3. Their actions suggest they think the problems are demand-side - extensive use of monetary easing is a demand fix. This is consistent with the view that the economic problems stem from the financial crash and are mainly caused by a badly damaged financial system. But I think there are are supply-side problems that are not being addressed, notably high energy prices which have clobbered industrial production for the last three years. I've written about this before.

  2. Nice post.

    By the way, you can make the main text box wider in blogger, so it fills up more of the screen. (Just saying, in case you didn't already know)

    1. I have no idea how to do that!

    2. in the top right hand corner it should say 'design' next to 'sign out'. Click on 'design'. This takes you to the template page. There should be a small image of your blog under the heading 'live on blog'. Click on 'customise' under that image. This takes you to the blogger template designer. In the top left hand corner under 'templates' it says 'adjust widths'. Click on that and you can change the text box width.

  3. Now introduce apple Prepay. ie tokens returnable in payment for (say) a kilo of apples.

    Farmers now have the option of funding themselves by selling apple tokens at a discount to the market prices and using the proceeds to pay costs of production instead of getting into debt with banks.

    Investors may sell the tokens to other investors, or simply use them to pay for apples from the producer or even - possibly - apples from other producers who are members of the Apple Clearing Union.

  4. Frances,

    This is an interesting post, but I don't think your stylized model (I now have a craving for apple pie!) maps into the GE framework. Because the market for apples is supposed to represent a composite market of all goods, to have "too many apples to consume" literally means there are too many goods produced that nobody could ever want anything! But given levels of childhood hunger and other obvious examples of scarcity, this seems very unlikely.

    I would also want to add to your pest example. Clearly, if a pestilence wipes out the apple stock, then this is a reduction in aggregate wealth. So no matter what the central bank does, on aggregate society would be worse off. In this case, inflation is bad because it's the result of a negative AS shock.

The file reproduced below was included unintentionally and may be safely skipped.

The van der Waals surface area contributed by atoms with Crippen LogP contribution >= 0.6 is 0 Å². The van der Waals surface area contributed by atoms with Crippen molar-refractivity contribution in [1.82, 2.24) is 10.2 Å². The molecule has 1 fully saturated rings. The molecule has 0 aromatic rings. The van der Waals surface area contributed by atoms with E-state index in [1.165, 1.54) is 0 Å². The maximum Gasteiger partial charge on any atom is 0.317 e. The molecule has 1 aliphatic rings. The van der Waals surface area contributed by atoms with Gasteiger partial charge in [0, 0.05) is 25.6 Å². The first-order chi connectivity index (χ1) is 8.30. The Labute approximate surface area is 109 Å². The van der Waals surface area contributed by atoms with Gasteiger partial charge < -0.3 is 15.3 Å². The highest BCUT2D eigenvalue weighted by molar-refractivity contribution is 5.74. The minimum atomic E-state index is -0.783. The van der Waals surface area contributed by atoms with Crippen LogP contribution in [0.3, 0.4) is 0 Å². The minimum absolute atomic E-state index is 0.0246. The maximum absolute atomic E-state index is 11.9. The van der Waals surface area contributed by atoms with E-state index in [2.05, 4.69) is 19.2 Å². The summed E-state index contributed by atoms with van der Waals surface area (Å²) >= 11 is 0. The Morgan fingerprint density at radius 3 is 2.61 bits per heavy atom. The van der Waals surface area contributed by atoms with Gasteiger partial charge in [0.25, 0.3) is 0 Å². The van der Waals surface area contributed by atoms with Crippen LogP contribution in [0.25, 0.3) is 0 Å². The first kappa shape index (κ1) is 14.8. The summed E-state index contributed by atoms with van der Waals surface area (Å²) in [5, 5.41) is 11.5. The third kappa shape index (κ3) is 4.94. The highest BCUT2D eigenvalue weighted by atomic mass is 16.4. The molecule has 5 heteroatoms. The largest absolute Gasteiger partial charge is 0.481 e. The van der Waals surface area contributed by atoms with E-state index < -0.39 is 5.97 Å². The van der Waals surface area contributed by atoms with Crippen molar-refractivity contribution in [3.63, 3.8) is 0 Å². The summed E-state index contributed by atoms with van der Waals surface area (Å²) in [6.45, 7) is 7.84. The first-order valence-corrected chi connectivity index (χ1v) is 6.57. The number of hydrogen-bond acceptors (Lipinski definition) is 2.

But by thinking about money and apples, it's clear why central bank monetary policy should have no effect on aggregate wealth. While it's true that apples have a higher "price", it's only because people are holding more money! They can still afford to buy the apples, and therefore they won't rot on the trees! Of course, if price fluctuations are severe enough that production loses value too quickly, it could be that the supply side is hurt.

    As a more general point in the two examples, the focus should be on shifts in aggregate supply, and not just inflation. You do it, but perhaps a more explicit treatment would have been good.

    1. There is a possibility that in the Western world, at any rate, we are reaching the point where too many goods are produced. We still have poverty, but that is caused by distributional problems rather than supply shortages. We have abundance of goods, but too many people don't have enough money to buy them. I think this is the cause of the disinflationary trend in most Western economies.

      My inflation example is indeed caused by a negative AS shock. I did say I would put this in econospeak if anyone wanted me to!

      On the upside, yes I would agree that monetary policy should have no effect on aggregate wealth, generally. I'm simply questioning the view that people necessarily "choose" to save money instead of spending. If goods really are abundant (positive AS shock!), people simply are not able to consume enough in the present to absorb all production in the present. Clearly, if abundance is cyclical (as in my example), the supply side needs to transform excess production into forms that can be consumed in the future when there is scarcity - hence cider - and people will hold money in order to enable them to consume those transformed goods in the future (mulled cider at Christmas, yumm). But persistent over-production of goods that have a short shelf life can severely damage the supply side unless some means is found of supporting prices. Our farmer really can go out of business if the price of apples falls to the point where it is not worth his while picking them. Governments tend to support farm gate prices when there is over-production for exactly that reason.

      I did intend this as a post about AS effects on inflation and deflation, actually - I've been meaning to write about that for a while.

    2. You're right... an abundance of goods is, by itself, not a sufficient antidote of poverty. The problem, however, is not distribution of wealth. The problem is that the 'poor' don't get to participate in the production process. Like I've argued in a post under this topic, we pay for other people's production with production of our own. Money being merely a medium of exchange.
      I pose that this situation is a result of the zero interest rate policy (ZIRP). Today, financing is too cheap and this leads to a scenario where entrepreneurs are replacing human labor with capital equipment at a rate so fast that labor doesn't have time to re-adjust. In short, the low interest rate regime is hurting the ability of people to participate in production.